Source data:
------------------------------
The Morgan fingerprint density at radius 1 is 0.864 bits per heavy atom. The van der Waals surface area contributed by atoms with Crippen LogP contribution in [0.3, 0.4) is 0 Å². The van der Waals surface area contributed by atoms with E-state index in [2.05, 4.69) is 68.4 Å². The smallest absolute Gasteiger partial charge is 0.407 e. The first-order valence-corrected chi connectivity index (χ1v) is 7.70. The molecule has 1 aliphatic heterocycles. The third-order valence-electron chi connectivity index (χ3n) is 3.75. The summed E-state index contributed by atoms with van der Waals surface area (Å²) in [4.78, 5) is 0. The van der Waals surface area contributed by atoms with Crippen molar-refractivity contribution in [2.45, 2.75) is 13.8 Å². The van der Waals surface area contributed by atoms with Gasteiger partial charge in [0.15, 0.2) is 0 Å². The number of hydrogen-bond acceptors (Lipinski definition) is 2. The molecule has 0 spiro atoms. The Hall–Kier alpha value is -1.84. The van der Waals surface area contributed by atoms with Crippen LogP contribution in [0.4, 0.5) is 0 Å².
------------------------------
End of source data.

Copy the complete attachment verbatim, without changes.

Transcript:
The Morgan fingerprint density at radius 1 is 0.864 bits per heavy atom. The van der Waals surface area contributed by atoms with Crippen LogP contribution in [0.3, 0.4) is 0 Å². The van der Waals surface area contributed by atoms with E-state index in [2.05, 4.69) is 68.4 Å². The smallest absolute Gasteiger partial charge is 0.407 e. The first-order valence-corrected chi connectivity index (χ1v) is 7.70. The molecule has 1 aliphatic heterocycles. The third-order valence-electron chi connectivity index (χ3n) is 3.75. The summed E-state index contributed by atoms with van der Waals surface area (Å²) in [4.78, 5) is 0. The van der Waals surface area contributed by atoms with Crippen molar-refractivity contribution in [2.45, 2.75) is 13.8 Å². The van der Waals surface area contributed by atoms with Gasteiger partial charge in [0.15, 0.2) is 0 Å². The number of hydrogen-bond acceptors (Lipinski definition) is 2. The molecule has 0 spiro atoms. The Hall–Kier alpha value is -1.84. The van der Waals surface area contributed by atoms with Crippen LogP contribution in [0.4, 0.5) is 0 Å².